Guidance for parents and guardians

As responsible parents or guardians you would never leave a child alone in a strange area, let them visit a city unsupervised, let them enter adult-only shops or clubs or meet a total stranger.

  • Unfortunately, every time the child in your care logs on to the web without supervision they face the same potential dangers are they do in all the situations above.
  • The opportunities offered by the web can be exploited. It can allow those who target children to enter your home and interact with your children.
  • The Internet continues to grow in its importance to our society and possibly has even more significance in our children's lives. Parents and carers of all kinds need to be familiar with both the opportunities and the dangers of the web.
  • Chat room users can be exploited by certain adults, who use tricks and subterfuge to hide their true identities and intentions.
  • By following a few simple steps it is possible to use the internet to its full potential without encountering any of the pitfalls.
  • As well as following the advice in these pages, you may also want to contact your local computer retailer to find out about protective software packages that you can install on your machine.

How you can reduce the risk

  • Try to site computers in an area where it is easy to monitor what your child is doing. If possible have it in a family room like the living room.
  • Establish reasonable guidelines for their use of the internet or chat line. Talk about the six tips for chat room use with them, print them off and place them in a visible place near the computer.
  • Become familiar with the internet and the services or sites your child uses.
  • Get to know the language your child uses, there are a lot of short cuts for instance, h8 for hate, u for you, RU for are you etc.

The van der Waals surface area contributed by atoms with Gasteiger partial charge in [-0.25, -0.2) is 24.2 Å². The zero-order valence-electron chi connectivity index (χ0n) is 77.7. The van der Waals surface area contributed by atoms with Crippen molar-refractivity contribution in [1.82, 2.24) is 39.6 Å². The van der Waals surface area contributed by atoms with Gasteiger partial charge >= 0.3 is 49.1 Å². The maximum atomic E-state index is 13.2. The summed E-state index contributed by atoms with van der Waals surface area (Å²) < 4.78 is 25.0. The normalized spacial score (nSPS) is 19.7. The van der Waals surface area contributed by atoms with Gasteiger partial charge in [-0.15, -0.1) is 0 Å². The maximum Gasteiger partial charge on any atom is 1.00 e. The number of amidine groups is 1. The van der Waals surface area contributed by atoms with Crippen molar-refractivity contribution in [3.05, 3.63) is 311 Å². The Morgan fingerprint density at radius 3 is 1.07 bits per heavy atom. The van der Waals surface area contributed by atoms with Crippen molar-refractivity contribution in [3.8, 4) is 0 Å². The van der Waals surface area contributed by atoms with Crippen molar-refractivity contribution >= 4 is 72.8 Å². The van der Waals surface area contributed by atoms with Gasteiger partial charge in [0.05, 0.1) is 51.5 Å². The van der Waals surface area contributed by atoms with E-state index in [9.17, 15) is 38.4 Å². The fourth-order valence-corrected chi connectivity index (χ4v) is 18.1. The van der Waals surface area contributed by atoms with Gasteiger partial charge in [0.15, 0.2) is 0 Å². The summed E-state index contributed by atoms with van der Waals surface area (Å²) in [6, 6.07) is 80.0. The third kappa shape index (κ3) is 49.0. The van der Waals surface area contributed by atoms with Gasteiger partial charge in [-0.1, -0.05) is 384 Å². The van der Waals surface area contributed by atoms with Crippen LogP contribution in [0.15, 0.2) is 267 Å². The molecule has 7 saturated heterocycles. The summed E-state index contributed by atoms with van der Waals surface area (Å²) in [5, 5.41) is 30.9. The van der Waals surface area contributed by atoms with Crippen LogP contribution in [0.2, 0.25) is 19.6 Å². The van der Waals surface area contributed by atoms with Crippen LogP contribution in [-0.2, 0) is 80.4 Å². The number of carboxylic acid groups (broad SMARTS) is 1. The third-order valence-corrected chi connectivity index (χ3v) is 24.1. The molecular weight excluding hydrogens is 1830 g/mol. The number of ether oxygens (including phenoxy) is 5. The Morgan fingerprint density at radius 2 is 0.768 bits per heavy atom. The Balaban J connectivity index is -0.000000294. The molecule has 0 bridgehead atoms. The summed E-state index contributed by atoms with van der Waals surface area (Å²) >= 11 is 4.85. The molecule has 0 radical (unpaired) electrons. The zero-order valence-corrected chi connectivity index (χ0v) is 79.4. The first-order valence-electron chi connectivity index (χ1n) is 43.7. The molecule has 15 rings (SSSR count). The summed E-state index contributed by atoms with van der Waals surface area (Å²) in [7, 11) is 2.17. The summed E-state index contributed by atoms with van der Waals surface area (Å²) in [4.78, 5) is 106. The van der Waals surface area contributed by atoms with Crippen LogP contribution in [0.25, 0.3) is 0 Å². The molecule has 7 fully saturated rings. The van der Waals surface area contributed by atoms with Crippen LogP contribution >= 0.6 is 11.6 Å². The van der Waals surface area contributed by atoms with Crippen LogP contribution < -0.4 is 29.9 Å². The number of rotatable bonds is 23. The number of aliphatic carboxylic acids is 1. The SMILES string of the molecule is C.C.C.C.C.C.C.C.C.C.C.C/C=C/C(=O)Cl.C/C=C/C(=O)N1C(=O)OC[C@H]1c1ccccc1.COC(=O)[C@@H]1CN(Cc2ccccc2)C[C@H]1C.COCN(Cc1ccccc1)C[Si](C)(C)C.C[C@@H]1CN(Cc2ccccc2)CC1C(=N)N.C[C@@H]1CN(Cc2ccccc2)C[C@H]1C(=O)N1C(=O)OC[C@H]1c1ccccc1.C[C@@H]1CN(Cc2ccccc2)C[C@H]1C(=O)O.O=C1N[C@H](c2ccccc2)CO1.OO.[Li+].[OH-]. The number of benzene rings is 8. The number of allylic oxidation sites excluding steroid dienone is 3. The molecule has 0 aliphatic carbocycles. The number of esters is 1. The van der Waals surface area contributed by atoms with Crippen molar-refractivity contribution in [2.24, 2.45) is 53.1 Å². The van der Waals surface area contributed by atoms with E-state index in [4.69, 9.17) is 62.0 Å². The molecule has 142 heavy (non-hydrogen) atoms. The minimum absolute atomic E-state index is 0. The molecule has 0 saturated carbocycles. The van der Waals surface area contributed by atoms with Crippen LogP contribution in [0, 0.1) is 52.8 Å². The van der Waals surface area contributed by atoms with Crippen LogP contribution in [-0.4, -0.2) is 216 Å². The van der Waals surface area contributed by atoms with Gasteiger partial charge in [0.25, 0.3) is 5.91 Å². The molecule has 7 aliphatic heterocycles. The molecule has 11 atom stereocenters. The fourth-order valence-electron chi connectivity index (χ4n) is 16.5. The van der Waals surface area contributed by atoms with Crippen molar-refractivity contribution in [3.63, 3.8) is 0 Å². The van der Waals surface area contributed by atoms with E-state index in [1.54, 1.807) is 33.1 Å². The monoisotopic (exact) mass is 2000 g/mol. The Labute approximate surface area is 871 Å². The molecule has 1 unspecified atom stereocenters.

• Get to know their on-line friends in the same way you would their other friends
  • If your child arranges to meet an on-line friend ensure it is in public place with a responsible adult present
  • Encourage them to come to you if they see or read anything on the internet which upsets them
  • If in doubt, contact the police.

If you think your teenager is too savvy or streetwise to get themselves into danger, it is worth noting that a survey found around one in 20 of children aged between seven and 16 admitted seeing something on the web that upset or embarrassed them.

Social Networking

Social Networking websites utilise applications which help connect friends using a number of tools like blogs, profiles, internal email systems and photos. Well known sites include Bebo, Myspace and Facebook

  • Encourage them only to upload pictures that you as their parents / carer would be happy to see. It's also not a good idea to post pictures which can identify the school which your child attends since this could help someone locate them.
  • Don't let your children add people as friends they don't know.
  • Tell your children not to post their phone number or email address on their homepage.
  • Ask them to show you how to use a social networking site - getting involved will empower them to share the experience with you.